Most helpful positive review
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A mythical, magical, but ultimately human story
on July 6, 2004
I am, perhaps, somewhat biased about this book. I've read it, probably, at least a dozen times: let's put it this way, my hardcover copy is falling apart. Clearly I'm a fan, not just of Arthurian fiction but of Marion Zimmer Bradley as well.
A life-long enjoyment of Arthuriana will teach you one very clear thing: there is no definitive story or Arthur, and therefore all interpretations are as valid as the next. The existence of Arthur can barely be proven, and his identity is certainly up for debate. The stories of Camelot, the Round Table, and certainly of Lancelot and Guinevere are all Norman-French additions to a tale set hundreds of years prior in the Dark Ages. Arthur is an enduring legend but, as we know him, mostly a legend nonetheless.
Bradley's story, then, of the tale of Arthur through the women who knew him, is no less valid an interpretation than any of the rest, and certainly a unique one. Rich with its own legends and myths, "The Mists of Avalon" begins with Igraine, and goes forward through the eyes of Viviane, Morgaine, Morgause, and Gwenhwyfar, each with their own perspective on what truly were momentous times in the history of Britain. As Arthurian myth, it stands on its own two feet as well as any other, with its tales of war, love, religion, loyalty and betrayal spread across and repeated through several generations, closing with the end of an era and the beginning of Saxon rule over the island.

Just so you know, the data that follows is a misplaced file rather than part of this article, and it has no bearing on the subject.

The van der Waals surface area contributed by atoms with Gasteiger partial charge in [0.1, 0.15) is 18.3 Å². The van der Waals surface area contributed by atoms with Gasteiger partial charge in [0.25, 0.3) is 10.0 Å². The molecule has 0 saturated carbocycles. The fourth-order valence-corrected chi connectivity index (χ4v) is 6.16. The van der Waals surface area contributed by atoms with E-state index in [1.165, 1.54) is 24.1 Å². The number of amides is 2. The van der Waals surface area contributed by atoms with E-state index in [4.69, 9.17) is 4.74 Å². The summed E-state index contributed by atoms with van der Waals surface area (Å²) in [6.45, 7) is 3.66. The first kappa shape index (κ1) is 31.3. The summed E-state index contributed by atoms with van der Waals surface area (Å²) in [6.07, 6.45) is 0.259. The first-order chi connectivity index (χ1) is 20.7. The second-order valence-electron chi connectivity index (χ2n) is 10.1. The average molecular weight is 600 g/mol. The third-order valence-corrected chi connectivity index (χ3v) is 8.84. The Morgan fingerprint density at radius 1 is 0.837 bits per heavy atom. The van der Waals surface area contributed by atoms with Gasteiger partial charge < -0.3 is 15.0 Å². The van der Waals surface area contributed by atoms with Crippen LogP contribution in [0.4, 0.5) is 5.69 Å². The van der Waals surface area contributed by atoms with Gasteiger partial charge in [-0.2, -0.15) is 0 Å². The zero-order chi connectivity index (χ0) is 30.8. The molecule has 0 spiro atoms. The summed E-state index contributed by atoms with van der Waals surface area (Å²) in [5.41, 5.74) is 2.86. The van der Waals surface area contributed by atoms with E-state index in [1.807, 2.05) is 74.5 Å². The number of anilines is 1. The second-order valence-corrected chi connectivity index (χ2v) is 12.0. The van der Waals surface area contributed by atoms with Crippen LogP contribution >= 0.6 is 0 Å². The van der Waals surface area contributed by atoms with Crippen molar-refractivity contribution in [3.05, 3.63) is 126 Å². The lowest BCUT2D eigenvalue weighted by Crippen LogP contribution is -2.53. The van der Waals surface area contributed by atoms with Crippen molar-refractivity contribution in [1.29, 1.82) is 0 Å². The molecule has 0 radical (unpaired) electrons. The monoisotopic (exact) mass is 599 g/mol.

It is also, however, a tale of one human woman, Morgaine, and her life: her beginnings, her path, her faith, her love, her choices, her mistakes, and ultimately, her will to survive. The lesson of "The Mists of Avalon" that I take with me each time I read it is this: we are born to strive towards something, and in the struggle, we sometimes misstep along the way. It is our free will that gives us the ability to make mistakes, and also to accept them, later, as part of being human. It is, in many ways, the struggle that matters most, not the outcome.
This is the lesson of Morgaine's life, and it is what makes "The Mists of Avalon" a life-altering experience for me, and for many others who have read and taken it to their hearts.